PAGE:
Inflate this surfboard like a bike tire to optimize its ride.
By Mark AndersPosted 04.12.2010 at 12:15 pm 0 Comments
Shred more waves with a surfboard that morphs to suit the day’s conditions. Using an ordinary bicycle pump and valve, you can add or remove air from the Lost Rocket’s foam core, varying its flex. For instance, pumping it to a stiff 9 psi of pressure lets it speed over big, glassy waves; a pliable 1 psi lets it glide smoothly through choppy surf.
CT scans and genetic analysis of King Tut’s family reveal some surprising connections
By Lana BirbrairPosted 04.12.2010 at 10:23 am 0 Comments
Scientists once suspected that this 3,300-year-old corpse was King Tutankhamun's mother. They were close. The mummy is now believed to have been his grandmother—his only grandmother. Using CT-scan analysis and the first DNA tests able to amplify the genetic material of the desiccated Egyptian mummies, an international group of scientists and consultants with the Family of Tutankhamun Project found that King Tut's parents were full brother and sister, born of this woman.
Greener than a Prius and hotter than a Maserati, the Fisker Karma promises to change the way the world thinks about electric cars. The only problem is that nobody outside the company has driven one yet. Will Henrik Fisker tempt buyers into the electric age, or is he already a relic of the past?
By Bill GiffordPosted 04.11.2010 at 9:16 pm 1 Comment
Long, wide and low-slung, the car looks exotic, unplaceable. “It’s the length of a Mercedes CLS, the width of a BMW 7-series, and the height of a Porsche 911,” says the corporate spokesman at the wheel. The front end is so long that it must hold at least a V8, but in fact there is no discernible engine noise, only the quiet whine of electric motors. Instead, a pair of external speakers emits—for effect—a sound somewhere between a Formula One car and a starship.
Humans make terrible drivers. Research shows we’re panic-prone, unpredictable and slow to react behind the wheel. Now a new breed of robot cars promises to eliminate human error for safer roads, less traffic and major fuel savings
By Lawrence UlrichPosted 04.11.2010 at 1:07 pm 0 Comments
Step One: Prove Robot Cars Can Handle the Worst
This fall, a driverless Audi TTS will attempt to race up Pikes Peak. If a robot can ace this harrowing mountain run, your daily commute could be next
When an Audi TTS roars to the summit of Pikes Peak in Colorado later this year, it will rumble over 12.4 dusty miles, navigating 156 hairpin turns at up to 90 mph, a speed only a pro racer would attempt. Yet Audi won’t have to hire one: The TTS will make the perilous ascent without a human at the wheel.
A fully autonomous pod similar to the general motors “PUMA” concept, this urban commuter does all the work for the driver. The ability to get more power out of smaller batteries and engines will let even the smallest micro-vehicles contain generous cabin space, making for a more comfortable and productive ride to work.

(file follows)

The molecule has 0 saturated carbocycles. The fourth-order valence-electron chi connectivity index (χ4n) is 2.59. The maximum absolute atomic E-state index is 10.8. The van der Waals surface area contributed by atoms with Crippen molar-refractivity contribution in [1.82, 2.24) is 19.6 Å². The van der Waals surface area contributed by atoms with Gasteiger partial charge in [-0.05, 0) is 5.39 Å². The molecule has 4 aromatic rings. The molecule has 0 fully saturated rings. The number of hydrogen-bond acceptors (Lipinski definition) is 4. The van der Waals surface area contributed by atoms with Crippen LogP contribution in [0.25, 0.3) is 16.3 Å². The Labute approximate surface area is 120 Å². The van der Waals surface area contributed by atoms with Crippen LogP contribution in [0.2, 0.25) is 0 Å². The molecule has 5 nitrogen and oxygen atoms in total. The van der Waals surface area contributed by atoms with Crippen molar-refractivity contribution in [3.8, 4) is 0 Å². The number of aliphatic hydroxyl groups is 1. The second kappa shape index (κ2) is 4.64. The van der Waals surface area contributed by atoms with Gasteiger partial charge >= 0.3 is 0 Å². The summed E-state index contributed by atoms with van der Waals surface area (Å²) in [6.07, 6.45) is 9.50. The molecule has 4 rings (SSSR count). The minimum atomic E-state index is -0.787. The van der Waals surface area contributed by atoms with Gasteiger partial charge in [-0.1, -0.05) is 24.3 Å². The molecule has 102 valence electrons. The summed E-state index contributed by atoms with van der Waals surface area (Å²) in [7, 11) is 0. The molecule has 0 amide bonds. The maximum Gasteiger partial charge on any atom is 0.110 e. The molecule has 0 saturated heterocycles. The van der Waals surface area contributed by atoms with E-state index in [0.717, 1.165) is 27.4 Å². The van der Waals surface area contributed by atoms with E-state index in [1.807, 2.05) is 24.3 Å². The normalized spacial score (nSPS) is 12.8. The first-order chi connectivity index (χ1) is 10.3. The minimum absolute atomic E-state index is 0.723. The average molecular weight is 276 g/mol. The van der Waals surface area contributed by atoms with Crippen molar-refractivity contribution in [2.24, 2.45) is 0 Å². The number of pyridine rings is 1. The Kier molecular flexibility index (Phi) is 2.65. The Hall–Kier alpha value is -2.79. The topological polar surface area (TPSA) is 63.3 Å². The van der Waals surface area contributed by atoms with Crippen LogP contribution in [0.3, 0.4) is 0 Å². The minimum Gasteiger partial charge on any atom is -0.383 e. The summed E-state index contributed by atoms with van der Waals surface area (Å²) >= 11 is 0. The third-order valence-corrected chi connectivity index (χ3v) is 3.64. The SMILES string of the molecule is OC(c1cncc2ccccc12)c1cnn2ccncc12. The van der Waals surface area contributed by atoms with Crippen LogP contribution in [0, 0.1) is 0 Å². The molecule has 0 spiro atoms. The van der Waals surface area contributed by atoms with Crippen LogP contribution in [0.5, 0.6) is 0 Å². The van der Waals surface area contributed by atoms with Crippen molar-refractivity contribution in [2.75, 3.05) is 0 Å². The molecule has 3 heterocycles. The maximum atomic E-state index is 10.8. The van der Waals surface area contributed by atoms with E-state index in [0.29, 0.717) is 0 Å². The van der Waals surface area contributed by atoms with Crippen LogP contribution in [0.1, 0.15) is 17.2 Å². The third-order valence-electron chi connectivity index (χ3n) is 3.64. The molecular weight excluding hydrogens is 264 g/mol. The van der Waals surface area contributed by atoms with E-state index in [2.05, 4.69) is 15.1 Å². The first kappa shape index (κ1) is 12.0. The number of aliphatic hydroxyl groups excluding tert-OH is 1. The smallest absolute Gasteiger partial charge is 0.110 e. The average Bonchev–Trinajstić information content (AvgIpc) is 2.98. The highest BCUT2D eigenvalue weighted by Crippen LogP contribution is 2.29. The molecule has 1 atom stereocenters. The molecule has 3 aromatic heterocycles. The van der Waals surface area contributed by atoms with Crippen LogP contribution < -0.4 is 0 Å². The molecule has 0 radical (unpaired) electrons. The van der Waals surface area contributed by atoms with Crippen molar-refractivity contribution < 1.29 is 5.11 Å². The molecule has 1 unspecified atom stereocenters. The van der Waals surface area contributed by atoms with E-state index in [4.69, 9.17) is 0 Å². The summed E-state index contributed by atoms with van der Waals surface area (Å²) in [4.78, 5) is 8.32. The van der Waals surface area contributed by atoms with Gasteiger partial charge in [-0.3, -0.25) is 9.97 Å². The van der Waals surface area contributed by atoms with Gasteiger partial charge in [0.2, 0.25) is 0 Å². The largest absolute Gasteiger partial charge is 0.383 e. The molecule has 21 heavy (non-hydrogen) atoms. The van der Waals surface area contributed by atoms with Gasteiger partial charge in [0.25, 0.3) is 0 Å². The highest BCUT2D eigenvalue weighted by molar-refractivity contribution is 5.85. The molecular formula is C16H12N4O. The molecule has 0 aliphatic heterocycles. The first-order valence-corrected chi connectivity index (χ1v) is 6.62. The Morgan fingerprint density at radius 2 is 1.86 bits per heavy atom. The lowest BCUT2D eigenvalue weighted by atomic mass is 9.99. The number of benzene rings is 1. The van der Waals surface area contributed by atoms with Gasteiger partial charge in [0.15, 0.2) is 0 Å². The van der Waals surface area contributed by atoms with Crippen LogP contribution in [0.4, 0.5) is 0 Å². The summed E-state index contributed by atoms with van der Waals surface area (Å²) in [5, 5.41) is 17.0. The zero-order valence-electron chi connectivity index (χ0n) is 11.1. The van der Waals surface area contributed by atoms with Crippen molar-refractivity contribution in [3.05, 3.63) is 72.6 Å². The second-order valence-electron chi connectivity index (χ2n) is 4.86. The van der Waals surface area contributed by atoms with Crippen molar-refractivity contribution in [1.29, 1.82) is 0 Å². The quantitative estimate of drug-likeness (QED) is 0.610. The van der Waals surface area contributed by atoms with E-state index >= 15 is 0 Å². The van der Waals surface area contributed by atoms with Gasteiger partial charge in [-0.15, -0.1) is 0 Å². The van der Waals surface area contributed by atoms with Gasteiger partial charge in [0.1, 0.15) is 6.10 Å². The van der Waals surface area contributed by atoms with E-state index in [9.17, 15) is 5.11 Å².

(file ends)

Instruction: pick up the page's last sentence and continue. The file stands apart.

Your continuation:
The seat sits higher than in a standard car, providing high visibility all around. The front windscreen serves as the door and opens vertically, blocking rain or snow as the driver enters the vehicle.
By Mike HaneyPosted 04.10.2010 at 6:48 pm 3 Comments
It depends on where you live and what kind of unit you’re looking at. Most GPS devices that show traffic get their data from a handful of providers like Clear Channel and Navteq, which collect their information from numerous sources. News of a coming pileup reaches your dashboard as text data over FM airwaves and updates every five to 15 minutes. This system works great for major freeways in big cities, but neither the network nor the data services cover rural areas and side roads, and the FM signal can’t deliver much beyond basic information.
I've always loved taking pictures from the road when I travel, but on returning home I often had no idea where I had shot many of them. The only way to figure it out was by placing them on a timeline and working backward through my route. Recently I found a way to make it easier. I mounted a Canon digital camera on the dashboard of my car, installed software on it that enables it to automatically shoot pictures every few seconds or minutes, and set up a GPS unit to record the location of each shot.
By Arnie CooperPosted 04.10.2010 at 6:01 pm 0 Comments
When the “underwear bomber” passed through security last Christmas, no one noticed the three ounces of PETN, one of the most reactive explosives, stuffed in his pants. Now a new portable chemical detector, capable of sensing explosives’ vapor at parts per trillion, could finally uncover this and other chemical threats at airports.
A skydiver jumps from the edge of space to set a
record—and help plan an exit strategy for orbital tourists
By Bjorn CareyPosted 04.10.2010 at 5:51 pm 1 Comment
Before famed skydiver Felix Baumgartner can jump out of his balloon at 120,000 feet, his ground crew will have to clear it with the Federal Aviation Administration. “Felix will be coming in like a missile,” says Jon Clark, the medical director of the Red Bull Stratos mission. “We don’t want him to be confused with one.”